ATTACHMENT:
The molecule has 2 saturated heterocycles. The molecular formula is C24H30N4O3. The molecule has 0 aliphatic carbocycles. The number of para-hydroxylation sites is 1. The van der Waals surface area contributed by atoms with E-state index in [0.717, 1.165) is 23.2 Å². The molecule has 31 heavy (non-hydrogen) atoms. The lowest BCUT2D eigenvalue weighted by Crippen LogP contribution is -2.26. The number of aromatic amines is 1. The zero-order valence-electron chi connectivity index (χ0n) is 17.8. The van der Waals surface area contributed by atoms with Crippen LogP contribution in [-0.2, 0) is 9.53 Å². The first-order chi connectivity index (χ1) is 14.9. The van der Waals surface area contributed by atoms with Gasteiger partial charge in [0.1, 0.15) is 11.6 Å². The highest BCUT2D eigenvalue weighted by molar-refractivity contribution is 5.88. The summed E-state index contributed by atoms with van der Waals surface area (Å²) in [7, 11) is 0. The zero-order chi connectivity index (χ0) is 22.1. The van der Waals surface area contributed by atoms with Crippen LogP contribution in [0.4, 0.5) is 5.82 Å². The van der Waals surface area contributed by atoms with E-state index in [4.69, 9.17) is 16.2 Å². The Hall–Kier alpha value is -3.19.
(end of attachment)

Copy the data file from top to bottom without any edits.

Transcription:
The molecule has 2 saturated heterocycles. The molecular formula is C24H30N4O3. The molecule has 0 aliphatic carbocycles. The number of para-hydroxylation sites is 1. The van der Waals surface area contributed by atoms with E-state index in [0.717, 1.165) is 23.2 Å². The molecule has 31 heavy (non-hydrogen) atoms. The lowest BCUT2D eigenvalue weighted by Crippen LogP contribution is -2.26. The number of aromatic amines is 1. The zero-order valence-electron chi connectivity index (χ0n) is 17.8. The van der Waals surface area contributed by atoms with Crippen LogP contribution in [-0.2, 0) is 9.53 Å². The first-order chi connectivity index (χ1) is 14.9. The van der Waals surface area contributed by atoms with Gasteiger partial charge in [0.1, 0.15) is 11.6 Å². The highest BCUT2D eigenvalue weighted by molar-refractivity contribution is 5.88. The summed E-state index contributed by atoms with van der Waals surface area (Å²) in [7, 11) is 0. The zero-order chi connectivity index (χ0) is 22.1. The van der Waals surface area contributed by atoms with Crippen LogP contribution in [0.4, 0.5) is 5.82 Å². The van der Waals surface area contributed by atoms with E-state index in [4.69, 9.17) is 16.2 Å². The Hall–Kier alpha value is -3.19.